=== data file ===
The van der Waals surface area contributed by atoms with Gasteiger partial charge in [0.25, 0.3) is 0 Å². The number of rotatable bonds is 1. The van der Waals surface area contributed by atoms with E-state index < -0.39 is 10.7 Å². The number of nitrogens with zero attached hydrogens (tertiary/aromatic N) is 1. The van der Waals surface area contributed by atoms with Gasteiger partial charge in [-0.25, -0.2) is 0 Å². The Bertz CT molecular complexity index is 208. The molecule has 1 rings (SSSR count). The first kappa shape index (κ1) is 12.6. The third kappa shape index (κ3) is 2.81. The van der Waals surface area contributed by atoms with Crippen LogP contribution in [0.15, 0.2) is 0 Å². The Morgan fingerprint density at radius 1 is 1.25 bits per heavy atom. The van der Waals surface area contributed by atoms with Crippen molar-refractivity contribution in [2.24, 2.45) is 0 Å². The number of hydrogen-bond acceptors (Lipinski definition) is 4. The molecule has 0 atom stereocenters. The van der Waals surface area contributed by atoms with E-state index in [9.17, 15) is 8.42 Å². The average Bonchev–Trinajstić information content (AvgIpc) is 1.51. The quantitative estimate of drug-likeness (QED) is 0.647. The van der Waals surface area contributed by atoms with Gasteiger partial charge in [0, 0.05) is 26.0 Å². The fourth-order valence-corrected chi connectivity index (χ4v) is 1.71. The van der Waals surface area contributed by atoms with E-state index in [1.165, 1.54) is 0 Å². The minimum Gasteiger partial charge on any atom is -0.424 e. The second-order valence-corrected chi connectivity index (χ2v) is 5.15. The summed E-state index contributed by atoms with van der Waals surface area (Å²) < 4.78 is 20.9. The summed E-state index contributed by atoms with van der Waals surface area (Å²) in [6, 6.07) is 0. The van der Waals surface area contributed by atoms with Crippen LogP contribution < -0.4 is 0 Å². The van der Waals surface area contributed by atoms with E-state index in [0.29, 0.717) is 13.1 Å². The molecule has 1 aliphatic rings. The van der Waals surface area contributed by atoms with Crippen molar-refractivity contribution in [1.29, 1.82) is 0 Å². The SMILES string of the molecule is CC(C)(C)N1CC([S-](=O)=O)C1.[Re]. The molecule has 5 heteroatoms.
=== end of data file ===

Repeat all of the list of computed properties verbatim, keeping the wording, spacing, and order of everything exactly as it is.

The van der Waals surface area contributed by atoms with Gasteiger partial charge in [0.25, 0.3) is 0 Å². The number of rotatable bonds is 1. The van der Waals surface area contributed by atoms with E-state index < -0.39 is 10.7 Å². The number of nitrogens with zero attached hydrogens (tertiary/aromatic N) is 1. The van der Waals surface area contributed by atoms with Gasteiger partial charge in [-0.25, -0.2) is 0 Å². The Bertz CT molecular complexity index is 208. The molecule has 1 rings (SSSR count). The first kappa shape index (κ1) is 12.6. The third kappa shape index (κ3) is 2.81. The van der Waals surface area contributed by atoms with Crippen LogP contribution in [0.15, 0.2) is 0 Å². The Morgan fingerprint density at radius 1 is 1.25 bits per heavy atom. The van der Waals surface area contributed by atoms with Crippen molar-refractivity contribution in [2.24, 2.45) is 0 Å². The number of hydrogen-bond acceptors (Lipinski definition) is 4. The molecule has 0 atom stereocenters. The van der Waals surface area contributed by atoms with E-state index in [9.17, 15) is 8.42 Å². The average Bonchev–Trinajstić information content (AvgIpc) is 1.51. The quantitative estimate of drug-likeness (QED) is 0.647. The van der Waals surface area contributed by atoms with Gasteiger partial charge in [0, 0.05) is 26.0 Å². The fourth-order valence-corrected chi connectivity index (χ4v) is 1.71. The van der Waals surface area contributed by atoms with E-state index in [1.165, 1.54) is 0 Å². The minimum Gasteiger partial charge on any atom is -0.424 e. The second-order valence-corrected chi connectivity index (χ2v) is 5.15. The summed E-state index contributed by atoms with van der Waals surface area (Å²) < 4.78 is 20.9. The summed E-state index contributed by atoms with van der Waals surface area (Å²) in [6, 6.07) is 0. The van der Waals surface area contributed by atoms with Crippen LogP contribution < -0.4 is 0 Å². The van der Waals surface area contributed by atoms with E-state index in [0.29, 0.717) is 13.1 Å². The molecule has 1 aliphatic rings. The van der Waals surface area contributed by atoms with Crippen molar-refractivity contribution in [1.29, 1.82) is 0 Å². The SMILES string of the molecule is CC(C)(C)N1CC([S-](=O)=O)C1.[Re]. The molecule has 5 heteroatoms.